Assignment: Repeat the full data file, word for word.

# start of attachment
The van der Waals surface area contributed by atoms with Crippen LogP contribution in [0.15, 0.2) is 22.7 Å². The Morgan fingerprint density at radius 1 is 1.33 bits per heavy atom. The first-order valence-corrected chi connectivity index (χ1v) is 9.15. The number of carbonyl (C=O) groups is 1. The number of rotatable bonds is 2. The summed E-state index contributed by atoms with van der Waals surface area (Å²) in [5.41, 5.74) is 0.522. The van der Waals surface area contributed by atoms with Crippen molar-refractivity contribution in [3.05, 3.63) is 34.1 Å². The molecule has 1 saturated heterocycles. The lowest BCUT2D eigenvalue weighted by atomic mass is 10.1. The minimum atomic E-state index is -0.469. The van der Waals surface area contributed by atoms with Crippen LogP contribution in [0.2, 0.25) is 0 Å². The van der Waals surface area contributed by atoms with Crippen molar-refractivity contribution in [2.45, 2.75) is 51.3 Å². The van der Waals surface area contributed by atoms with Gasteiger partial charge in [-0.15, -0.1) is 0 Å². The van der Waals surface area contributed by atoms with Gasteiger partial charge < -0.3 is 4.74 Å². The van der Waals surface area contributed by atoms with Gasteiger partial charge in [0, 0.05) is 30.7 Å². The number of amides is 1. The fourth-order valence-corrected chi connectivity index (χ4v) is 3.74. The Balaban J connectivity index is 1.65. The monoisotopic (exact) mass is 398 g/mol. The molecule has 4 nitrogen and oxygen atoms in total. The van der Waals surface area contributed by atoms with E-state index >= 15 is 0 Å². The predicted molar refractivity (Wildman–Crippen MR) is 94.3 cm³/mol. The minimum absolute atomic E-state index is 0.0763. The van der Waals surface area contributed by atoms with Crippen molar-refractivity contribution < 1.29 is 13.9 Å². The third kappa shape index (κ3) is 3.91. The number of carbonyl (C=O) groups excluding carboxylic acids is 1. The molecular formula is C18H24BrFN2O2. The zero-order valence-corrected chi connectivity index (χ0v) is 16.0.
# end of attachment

The van der Waals surface area contributed by atoms with Crippen LogP contribution in [0.15, 0.2) is 22.7 Å². The Morgan fingerprint density at radius 1 is 1.33 bits per heavy atom. The first-order valence-corrected chi connectivity index (χ1v) is 9.15. The number of carbonyl (C=O) groups is 1. The number of rotatable bonds is 2. The summed E-state index contributed by atoms with van der Waals surface area (Å²) in [5.41, 5.74) is 0.522. The van der Waals surface area contributed by atoms with Crippen molar-refractivity contribution in [3.05, 3.63) is 34.1 Å². The molecule has 1 saturated heterocycles. The lowest BCUT2D eigenvalue weighted by atomic mass is 10.1. The minimum atomic E-state index is -0.469. The van der Waals surface area contributed by atoms with Crippen LogP contribution in [0.2, 0.25) is 0 Å². The van der Waals surface area contributed by atoms with Crippen molar-refractivity contribution in [2.45, 2.75) is 51.3 Å². The van der Waals surface area contributed by atoms with Gasteiger partial charge in [-0.15, -0.1) is 0 Å². The van der Waals surface area contributed by atoms with Gasteiger partial charge < -0.3 is 4.74 Å². The van der Waals surface area contributed by atoms with Gasteiger partial charge in [0, 0.05) is 30.7 Å². The number of amides is 1. The fourth-order valence-corrected chi connectivity index (χ4v) is 3.74. The Balaban J connectivity index is 1.65. The monoisotopic (exact) mass is 398 g/mol. The molecule has 4 nitrogen and oxygen atoms in total. The van der Waals surface area contributed by atoms with E-state index >= 15 is 0 Å². The predicted molar refractivity (Wildman–Crippen MR) is 94.3 cm³/mol. The minimum absolute atomic E-state index is 0.0763. The van der Waals surface area contributed by atoms with Crippen molar-refractivity contribution < 1.29 is 13.9 Å². The third kappa shape index (κ3) is 3.91. The number of carbonyl (C=O) groups excluding carboxylic acids is 1. The molecular formula is C18H24BrFN2O2. The zero-order valence-corrected chi connectivity index (χ0v) is 16.0.